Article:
Most of us can recall a time when we’ve tried to contort our bodies into a yoga pose. Sometimes it is good to be playful and challenge ourselves. Many times, it can put us at risk for injury and prevent us from receiving the full benefits of the pose. The good news is that with some tweaks and tools, there usually is a version of the pose that works for every body.
It is important to let go of our notions of how poses are supposed to look and think about what benefits they can offer—flexibility, strength, balance, focus, relaxation or a combination of these. What do you want from your practice? This might even vary on given days. The truth is that there are many variations of common yoga poses. The trick is to choose the variation that best meets our intentions and abilities in the moment.
We gain the most benefit when we understand how to tailor poses to best fit our abilities, body types, and intentions rather than trying to make our bodies fit the shape of a pose.
For example, ardha chandrasana or half moon is a challenging pose that requires strength and stability for even the most experienced yoga practitioner. For that reason, it might not even be offered in some classes. Here are three variations that make this pose accessible to most people. Even if you practice half moon in the typical form, performing the pose using one of these variations could allow you to more fully experience its benefits.
Chair version 1—Place your lower hand on the seat of a firm chair. Your upper hand rests on the backrest of the chair. By decreasing the balance requirements, a student can focus more specifically on strengthening the legs, particularly the outer hip of the raised leg. In addition, the upper arm can assist to open more fully in the trunk.
Chair version 2—Place your lower hand on the seat of a firm chair. Lift your upper arm toward the sky. This variation is similar to chair variation 1 but adds a challenge to your balance but not as much as if you didn’t have the chair for support.
Wall variation—Use a chair or blocks under your lower hand with your back against a wall. The wall provides support and confidence to deeply experience the pose.
Chair version 1
Chair version 2
Yoga instructors, health care and wellness practitioners, fitness trainers, and athletes speak about core strength. But what does core strength really mean and why is it so important?
When we talk about core strength, we mean strength in the musculature of the torso of the body. I like to think of the core like a canister with a top, bottom, front, back and sides. Most commonly, when we think of the core, we think of the front of the container or our abdominal muscles. However, our back muscles, pelvic floor muscles, and diaphragm also play a role. The respiratory diaphragm bisects our trunk like an umbrella that attaches along the bottom of the ribcage. The pelvic floor muscles line the bowl of the pelvis. These provide structure to the top and bottom of the canister. Imagine a balloon like the ones used to twist into animal shapes. If you press into one area of the balloon, another area bulges out. All core muscles need to have a balance of strength and flexibility to work optimally and provide structure to our bodies.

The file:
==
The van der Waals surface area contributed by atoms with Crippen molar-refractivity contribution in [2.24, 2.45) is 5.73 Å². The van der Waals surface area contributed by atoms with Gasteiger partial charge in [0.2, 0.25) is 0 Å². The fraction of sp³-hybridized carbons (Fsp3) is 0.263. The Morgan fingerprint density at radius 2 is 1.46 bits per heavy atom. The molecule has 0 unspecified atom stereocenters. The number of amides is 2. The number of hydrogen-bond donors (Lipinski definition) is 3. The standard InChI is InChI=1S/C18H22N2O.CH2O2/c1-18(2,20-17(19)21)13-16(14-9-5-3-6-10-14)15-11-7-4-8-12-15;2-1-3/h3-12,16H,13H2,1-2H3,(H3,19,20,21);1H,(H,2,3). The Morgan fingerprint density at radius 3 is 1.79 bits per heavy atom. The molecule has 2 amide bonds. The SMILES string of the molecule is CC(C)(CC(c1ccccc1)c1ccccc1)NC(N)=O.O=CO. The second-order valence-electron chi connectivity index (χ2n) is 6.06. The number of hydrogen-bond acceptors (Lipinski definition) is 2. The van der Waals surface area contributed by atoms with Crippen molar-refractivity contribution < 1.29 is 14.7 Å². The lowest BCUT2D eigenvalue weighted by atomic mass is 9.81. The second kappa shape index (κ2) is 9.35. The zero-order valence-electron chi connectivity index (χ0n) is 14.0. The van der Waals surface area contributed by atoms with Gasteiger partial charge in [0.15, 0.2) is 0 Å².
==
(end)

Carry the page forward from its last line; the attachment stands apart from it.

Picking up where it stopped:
When we sit and stand, a strong core helps to maintain natural spinal curves, good posture, and balance. When we move, a strong core provides a stable foundation to keep us centered, prevent falls, and prevent injuries to our spines, joints, ligaments, tendons, and muscles. Activities like gardening, household tasks, cooking, hiking, woodworking, golfing, playing sports, you name it---all require core strength.
How can we build and maintain a healthy core?
Core muscles work in unison and are postural muscles that are meant to work without conscious thought. The best way to strengthen them and encourage our bodies to activate them properly is by using these muscles during yoga and other movement practices. Cues to engage your belly, lengthen your spine, lift up on your pelvic floor, knit your belly in, and utilize ujjayi breath are examples of cues meant to encourage core engagement. With practice, you will find that this engagement carries into time off the mat as well. Tadasana, the foundation of many yoga poses, is a great and simple way to practice core engagement. Translating the core engagement that you experience in tadasana to other poses and daily activities, can help build a healthier core, prevent pain and injury, and promote optimal function.
Tadasana or Mountain Pose (also called Samasthiti or standing still pose)
An important note: Although typically described in standing, sitting tadansana can be an important part of practice as well and reminds our bodies to keep natural spine curves in sitting. Follow the same cues except center your upper body over your pelvis, rather than your feet, so that you feel the weight resting on your two sitting bones (not your tailbone). Moving your belly button forward and back until you feel centered is a good way to find proper alignment.